Yesterday, I tweeted this: "We so often want people to understand and see our point of view, but do we do the same for them?" I recently wrote some thoughts about "the other", in which I said this:
What can we do? How can we lovingly help open the eyes of others who don't know what they cannot see? How can we do that for ourselves? We want people to look at "the other", the people they don't know, or don't care to know, the people they write off because they disagree with their religious beliefs or their lifestyle or their political positions or any reason at all. But do we do it ourselves? Can I look at a hatred-filled fundamentalist, see him or her as "the other", and then turn it back on myself and look at myself through that person's eyes?That's very hard to do when we think we've got everything all figured out. And we do think that, don't we? I know I often do. When I think about how much I have learned and studied and I am with people who have not learned what I have, who do not know what I know, I can inwardly feel a bit snobby about that.
But then I remember that there are a lot of people who know a lot more than I do, and my pride recedes. But unfortunately, I see a lot of pride in a lot of Christians. I think that while many of us believe that faith is a journey, and while we want others to understand that, we forget that they are on a journey too, and their journey is not the same as ours. It is as if once we've "arrived" we want everyone else to hurry up and get there too. How can we in good conscience do that? How can we demand of others what we do not want demanded from ourselves? If faith is a journey, then shouldn't we give grace to those who are not at the same spot as us?
If a topic has been discussed for some time, and a person enters the conversation with some new-to-them thoughts, and perhaps an audience who hasn't yet thought or discussed the topic, then shouldn't that person be encouraged and welcomed, not belittled and put down and treated as if he or she is stupid?
Conversations do not always have to be battles fought, and it seems to me that too often, it is a battle. Educating others on issues that we have come to be knowledgeable about is a great thing, however, sometimes it is not done in a loving way. Just because we may be correct does not mean we have to be arrogant about it. If we do that, then are we not becoming that which we find abhorrent in others?
People watch how we treat each other. And sadly, too often, we treat our fellow Christians badly, no matter which side of which issue we find ourselves taking. We are failing in the new commandment.
"I give you a new commandment, that you love one another. Just as I have loved you, you also should love one another. By this everyone will know that you are my disciples, if you have love for one another." --John 13:34-35In this article from Christianity Today, "The Westboro Baptist in All of Us", Marlena Graves writes:
There's no doubt that some of us evangelicals do have a penchant for bludgeoning those Christians unlike us; we zealously use godless means to accomplish what we believe to be God's ends. We fail to realize that God cares about the means we use just as much as he cares about the ends.Even though Ms. Graves specifies evangelicals, I would suggest that Christians of all categories do this. I've seen it on blogs, Twitter, and Facebook. We talk a good deal about brokenness, healing, redemption, grace. We open up with our personal stories. And then we expect others to conform to our stories. We want people to see their own pride and judgmental-ism, but we can't see our own. We pick apart and find fault with so much, forgetting that these are real people, broken, and so are we.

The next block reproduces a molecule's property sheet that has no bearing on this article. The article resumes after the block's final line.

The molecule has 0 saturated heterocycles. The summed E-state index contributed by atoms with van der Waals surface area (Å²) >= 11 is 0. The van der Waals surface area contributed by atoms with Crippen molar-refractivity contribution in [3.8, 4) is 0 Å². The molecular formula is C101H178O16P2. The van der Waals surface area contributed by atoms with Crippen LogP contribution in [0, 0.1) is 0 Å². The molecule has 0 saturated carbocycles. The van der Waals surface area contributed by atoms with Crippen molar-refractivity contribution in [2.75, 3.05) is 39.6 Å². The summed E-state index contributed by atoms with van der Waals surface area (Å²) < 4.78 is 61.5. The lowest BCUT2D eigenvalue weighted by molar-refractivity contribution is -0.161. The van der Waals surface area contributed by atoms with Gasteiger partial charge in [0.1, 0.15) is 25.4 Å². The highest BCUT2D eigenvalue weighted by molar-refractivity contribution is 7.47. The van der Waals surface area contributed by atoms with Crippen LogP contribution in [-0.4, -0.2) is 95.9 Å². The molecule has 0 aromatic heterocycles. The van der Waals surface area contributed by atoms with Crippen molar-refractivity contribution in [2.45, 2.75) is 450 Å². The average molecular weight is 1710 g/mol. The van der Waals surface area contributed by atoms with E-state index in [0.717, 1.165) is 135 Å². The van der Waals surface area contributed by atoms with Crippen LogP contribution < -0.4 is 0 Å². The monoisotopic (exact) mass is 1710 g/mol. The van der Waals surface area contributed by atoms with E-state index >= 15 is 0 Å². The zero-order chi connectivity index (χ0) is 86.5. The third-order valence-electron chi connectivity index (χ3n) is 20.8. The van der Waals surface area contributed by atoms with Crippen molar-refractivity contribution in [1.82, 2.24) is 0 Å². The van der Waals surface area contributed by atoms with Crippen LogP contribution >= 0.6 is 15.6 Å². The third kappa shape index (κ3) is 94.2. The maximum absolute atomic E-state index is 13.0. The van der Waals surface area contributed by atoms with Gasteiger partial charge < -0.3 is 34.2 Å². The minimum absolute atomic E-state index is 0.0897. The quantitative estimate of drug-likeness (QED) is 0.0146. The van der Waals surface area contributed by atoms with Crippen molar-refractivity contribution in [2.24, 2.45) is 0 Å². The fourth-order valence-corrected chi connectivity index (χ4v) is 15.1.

I see a lot of blogs, Facebook posts, and tweets that give me much to ponder. At the same time, though, I feel disappointment when I notice when what is said appears to be done in a manner that often can come across as self-righteous. And you know what? I recognize it because I've done it. I remember a number of years ago when I would participate in online discussions and feel very proud of how I wrote out my points and my arguments. While I would likely still stand by the content of what I wrote back then, I don't think it was necessarily done in the right manner.
All of us need to be mindful of how we present ourselves (and I am sure I fall short at times too). As a Christian, I try to stay keenly aware that my writing represents not only myself, but is how I represent Jesus, too. I think Paul's words to the Galatians are appropriate here, in learning how to navigate this very public world in which we live:
By contrast, the fruit of the Spirit is love, joy, peace, patience, kindness, generosity, faithfulness, gentleness, and self-control. There is no law against such things. And those who belong to Christ Jesus have crucified the flesh with its passions and desires. If we live by the Spirit, let us also be guided by the Spirit. --Galatians 5:22-25As Christians, I think we need to take seriously our call to be guided by the Spirit. While this will not look exactly the same for everyone, we can always ask if our words and actions are bearing this type of fruit. If they are, wonderful. If they are not, then, our God is a God of second (and more) chances, making us new and whole and beautiful.
May the God of hope fill you with all joy and peace in believing, so that you may abound in hope by the power of the Holy Spirit.--Romans 15:13